Sharing Geng's views, experts say the United States retains its lead in indigenous innovation and basic research, in which China has a long way to catch up.
The United States is panicking when faced with a rising China with advanced manufacturing prowess, but this is largely unnecessary, Song Guoyou, a U.S. studies professor with Shanghai-based Fudan University, told Xinhua.
As a national initiative, China put forward the "Made in China 2025" program in 2015 to sharpen manufacturing capabilities in industries ranging from robotics to high-performance CT scanners.
"The West believes the plan aims to replace high-tech imports with domestic products. In my view, it is a big mistake," Tu Xinquan said.
"It is not exclusive or unilateral and brings opportunities for cooperation," he added.
The program covers many sectors that cannot be done by China alone. Instead, different countries need to participate, as each of them plays a part in the chain.
The two countries should jointly develop the high-end manufacturing market to realize win-win results.
Amid trade tensions with the United States, China will not scale back its opening up and will remain a staunch supporter of free trade and globalization.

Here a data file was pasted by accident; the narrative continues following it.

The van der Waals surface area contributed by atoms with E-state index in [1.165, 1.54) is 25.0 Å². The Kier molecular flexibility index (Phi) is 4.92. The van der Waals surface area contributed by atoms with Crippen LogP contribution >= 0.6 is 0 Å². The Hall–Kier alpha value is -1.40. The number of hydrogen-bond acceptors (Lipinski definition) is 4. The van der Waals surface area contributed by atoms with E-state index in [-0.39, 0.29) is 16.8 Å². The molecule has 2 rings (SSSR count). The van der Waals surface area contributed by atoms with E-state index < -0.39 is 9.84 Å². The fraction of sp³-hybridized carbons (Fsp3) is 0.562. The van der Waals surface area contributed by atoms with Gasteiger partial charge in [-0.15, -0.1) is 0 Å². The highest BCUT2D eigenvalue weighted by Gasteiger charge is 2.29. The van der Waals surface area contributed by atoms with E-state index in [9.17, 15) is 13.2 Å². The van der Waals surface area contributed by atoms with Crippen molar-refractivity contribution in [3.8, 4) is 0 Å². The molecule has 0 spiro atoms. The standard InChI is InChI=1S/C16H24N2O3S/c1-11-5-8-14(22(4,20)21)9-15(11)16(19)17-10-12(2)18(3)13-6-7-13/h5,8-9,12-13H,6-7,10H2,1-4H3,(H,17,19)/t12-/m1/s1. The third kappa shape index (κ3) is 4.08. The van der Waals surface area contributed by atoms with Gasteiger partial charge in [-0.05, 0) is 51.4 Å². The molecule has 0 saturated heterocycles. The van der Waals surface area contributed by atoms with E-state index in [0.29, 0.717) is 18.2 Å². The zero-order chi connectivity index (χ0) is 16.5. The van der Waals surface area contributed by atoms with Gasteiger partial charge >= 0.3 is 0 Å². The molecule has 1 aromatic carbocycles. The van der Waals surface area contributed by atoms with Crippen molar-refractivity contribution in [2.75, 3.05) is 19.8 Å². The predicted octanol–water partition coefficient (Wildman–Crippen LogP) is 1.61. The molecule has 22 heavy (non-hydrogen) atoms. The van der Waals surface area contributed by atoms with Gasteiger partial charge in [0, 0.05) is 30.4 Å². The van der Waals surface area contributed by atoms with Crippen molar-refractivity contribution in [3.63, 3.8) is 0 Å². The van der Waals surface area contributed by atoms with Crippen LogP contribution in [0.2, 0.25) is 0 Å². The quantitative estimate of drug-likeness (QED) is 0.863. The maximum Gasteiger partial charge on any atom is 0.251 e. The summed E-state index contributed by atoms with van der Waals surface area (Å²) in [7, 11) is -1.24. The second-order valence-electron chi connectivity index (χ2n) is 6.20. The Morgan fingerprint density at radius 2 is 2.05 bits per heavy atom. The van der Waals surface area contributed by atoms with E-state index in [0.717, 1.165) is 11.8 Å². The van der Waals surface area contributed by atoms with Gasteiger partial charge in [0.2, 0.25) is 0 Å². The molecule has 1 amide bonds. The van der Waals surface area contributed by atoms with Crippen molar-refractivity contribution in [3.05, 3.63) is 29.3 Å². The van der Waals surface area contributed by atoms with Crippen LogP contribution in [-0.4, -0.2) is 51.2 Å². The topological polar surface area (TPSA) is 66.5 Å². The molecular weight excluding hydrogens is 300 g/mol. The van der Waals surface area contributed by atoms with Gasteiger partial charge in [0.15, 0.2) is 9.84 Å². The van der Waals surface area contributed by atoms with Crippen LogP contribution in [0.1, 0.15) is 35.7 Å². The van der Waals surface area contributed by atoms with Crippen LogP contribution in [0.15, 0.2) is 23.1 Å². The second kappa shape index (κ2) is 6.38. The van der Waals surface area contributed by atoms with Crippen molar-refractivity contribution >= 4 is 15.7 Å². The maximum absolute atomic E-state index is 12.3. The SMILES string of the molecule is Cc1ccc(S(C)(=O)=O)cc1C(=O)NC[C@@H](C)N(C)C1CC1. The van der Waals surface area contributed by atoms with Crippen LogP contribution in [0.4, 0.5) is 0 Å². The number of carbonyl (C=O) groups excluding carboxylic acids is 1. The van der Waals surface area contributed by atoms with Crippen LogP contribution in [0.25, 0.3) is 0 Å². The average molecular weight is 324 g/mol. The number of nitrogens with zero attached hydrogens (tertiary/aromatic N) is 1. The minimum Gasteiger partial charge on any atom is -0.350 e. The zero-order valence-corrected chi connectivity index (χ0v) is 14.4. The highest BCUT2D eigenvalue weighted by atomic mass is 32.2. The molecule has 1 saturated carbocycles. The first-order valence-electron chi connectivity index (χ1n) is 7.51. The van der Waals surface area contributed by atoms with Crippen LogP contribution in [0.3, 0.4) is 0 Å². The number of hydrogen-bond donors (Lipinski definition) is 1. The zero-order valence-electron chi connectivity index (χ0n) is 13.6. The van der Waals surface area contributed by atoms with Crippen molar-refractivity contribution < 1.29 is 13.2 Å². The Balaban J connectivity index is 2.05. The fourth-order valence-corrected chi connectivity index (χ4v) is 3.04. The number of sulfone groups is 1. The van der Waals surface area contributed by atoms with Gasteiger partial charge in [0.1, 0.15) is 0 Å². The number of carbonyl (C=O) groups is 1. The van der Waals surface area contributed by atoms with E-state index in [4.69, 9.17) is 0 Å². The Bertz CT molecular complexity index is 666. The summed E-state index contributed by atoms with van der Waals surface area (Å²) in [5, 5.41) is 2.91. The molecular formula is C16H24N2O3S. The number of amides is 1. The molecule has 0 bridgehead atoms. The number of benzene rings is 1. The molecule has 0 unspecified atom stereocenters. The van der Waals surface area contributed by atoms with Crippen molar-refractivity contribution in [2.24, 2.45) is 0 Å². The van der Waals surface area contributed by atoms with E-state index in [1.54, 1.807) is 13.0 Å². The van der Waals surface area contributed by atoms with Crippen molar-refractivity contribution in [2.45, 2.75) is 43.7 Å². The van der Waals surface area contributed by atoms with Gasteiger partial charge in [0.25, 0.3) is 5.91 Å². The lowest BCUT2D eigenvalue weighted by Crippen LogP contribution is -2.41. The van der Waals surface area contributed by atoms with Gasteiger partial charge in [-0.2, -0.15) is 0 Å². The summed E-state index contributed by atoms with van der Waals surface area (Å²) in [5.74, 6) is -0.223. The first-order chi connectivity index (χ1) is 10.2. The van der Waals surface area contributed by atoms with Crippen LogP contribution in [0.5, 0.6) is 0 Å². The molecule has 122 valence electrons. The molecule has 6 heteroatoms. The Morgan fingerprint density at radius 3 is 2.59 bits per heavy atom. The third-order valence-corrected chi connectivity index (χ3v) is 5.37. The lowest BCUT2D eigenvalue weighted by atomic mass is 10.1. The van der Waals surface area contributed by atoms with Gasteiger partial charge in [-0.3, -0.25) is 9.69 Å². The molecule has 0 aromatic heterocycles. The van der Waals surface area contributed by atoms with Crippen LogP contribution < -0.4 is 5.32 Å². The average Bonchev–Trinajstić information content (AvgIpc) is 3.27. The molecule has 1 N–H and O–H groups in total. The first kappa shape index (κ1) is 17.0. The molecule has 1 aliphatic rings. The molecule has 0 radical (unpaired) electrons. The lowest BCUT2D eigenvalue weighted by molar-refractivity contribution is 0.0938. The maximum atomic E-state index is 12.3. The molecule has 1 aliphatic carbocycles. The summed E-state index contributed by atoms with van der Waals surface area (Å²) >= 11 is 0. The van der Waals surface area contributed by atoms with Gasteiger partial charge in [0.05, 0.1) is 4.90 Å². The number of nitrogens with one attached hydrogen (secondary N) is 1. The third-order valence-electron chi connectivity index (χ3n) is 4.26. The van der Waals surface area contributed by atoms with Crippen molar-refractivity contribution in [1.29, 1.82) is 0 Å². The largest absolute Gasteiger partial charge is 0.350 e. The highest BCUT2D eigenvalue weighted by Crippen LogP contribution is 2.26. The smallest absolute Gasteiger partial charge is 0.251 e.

"China will not close its door to the world. We will only become more and more open," said the report to the 19th National Congress of the Communist Party of China.
China has been moving steadily to cut red tapes, strengthen the protection of intellectual property, downsize saturated sectors including steel, and push for more balanced imports and exports, said Zhang Yi, an analyst with Capital Securities.
Since its accession to the WTO in 30001, China has actively assumed its responsibilities, cutting overall tariff levels from 15.3 percent to 9.8 percent.
With its economy deeply integrated into the global economy, China will open even wider to the rest of the world, as closing the doors will only block its own way, Premier Li Keqiang said at a press conference after the conclusion of the annual legislative session in March.
"We aim to make the vast Chinese market a fair place for both domestic and overseas firms with all kinds of ownerships to compete to offer more options for about 1.3 billion Chinese consumers, expediting upgrading of Chinese products and services," Li said.
Foreign investors will see more access to the finance, telecommunications, heath care, education and elderly care sectors. Caps on foreign holdings in banks, brokerages, insurers and other financial companies will be gradually removed.
More than 35,000 foreign-funded businesses were established in the Chinese mainland last year, with investment hitting an all-time high of 878 billion yuan (about 140 billion U.S. dollars).
As Chinese President Xi Jinping has put it, the global economy is the big ocean that one cannot escape from. Any attempt to cut off the flow of capital, technologies, products, industries and people between economies, and to channel waters in the ocean back into isolated lakes and creeks is simply not possible. Indeed, it runs counter to the historical trend.
No one will emerge as a winner in a trade war.
(Xinhua reporter Xie Jiang contributed to the story)